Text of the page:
Our final day was arguably the best. The pampas is home to hundreds of pink river dolphins and not only did we get to see them, we swam with them. They were brilliant- sooooo inquisitive and playful. The river was really murky so you could only see a dolphin was coming to say hey when it was basically touching you. It was like they wanted a hug- they would position themselves upright, practically against your body and would wait for a stroke. A few also came up to Mike and splashed him with their tail and tried to nibble on his hand. Grace was chilling on top of a rescue hoop for a while and two dolphins came up and were nudging her belly with their mouths- so weird. It was a once in a life time experience and a great way to end the trip.
We had another swing and swim when were back at the lodge before our boat and jeep ride back to Rurre. We stopped for a while for refreshments and met the cutest puppy ever- Bolivians seem to love dogs. However they don’t seem that enamoured by pigs- the second four by four (which incidentally had a veggie on board) picked up a women and her two pigs who needed a lift in to town. While the women jumped in the front the two pigs were thrown into a bag and strapped on to the roof- although not that well as during the bumpy journey one started to slide down and could be seen from the back window. Apparently the squealing was intolerable and the Norwegians and the Veggie were traumatised by the whole experience- awful!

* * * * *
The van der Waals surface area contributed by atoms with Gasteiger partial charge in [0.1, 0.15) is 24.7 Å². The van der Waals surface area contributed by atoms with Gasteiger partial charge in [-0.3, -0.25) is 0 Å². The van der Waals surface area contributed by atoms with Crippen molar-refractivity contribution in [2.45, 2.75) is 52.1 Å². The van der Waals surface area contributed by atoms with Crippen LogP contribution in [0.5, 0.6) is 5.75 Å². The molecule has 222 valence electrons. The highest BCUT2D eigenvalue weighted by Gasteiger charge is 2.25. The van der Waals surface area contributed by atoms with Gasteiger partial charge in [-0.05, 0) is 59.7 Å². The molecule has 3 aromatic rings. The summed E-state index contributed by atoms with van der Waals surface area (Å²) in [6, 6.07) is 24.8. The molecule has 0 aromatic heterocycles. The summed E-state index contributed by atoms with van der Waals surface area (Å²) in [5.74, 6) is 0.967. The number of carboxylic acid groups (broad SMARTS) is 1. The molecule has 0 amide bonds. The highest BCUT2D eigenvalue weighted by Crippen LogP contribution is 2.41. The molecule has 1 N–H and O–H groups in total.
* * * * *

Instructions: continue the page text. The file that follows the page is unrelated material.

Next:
When we got back to Rurre we had dinner and too many drinks out with the group, the following day we went to a swimming pool together before saying our good byes. Our flight was delayed but we eventually made it back to La Paz in the afternoon.
- Monkey mania and a game of crocodile spotlight (tashandmorry.wordpress.com)
- Thoughts on visiting the pampas and jungle in Rurrenabaque (strollingsouthamerica.wordpress.com)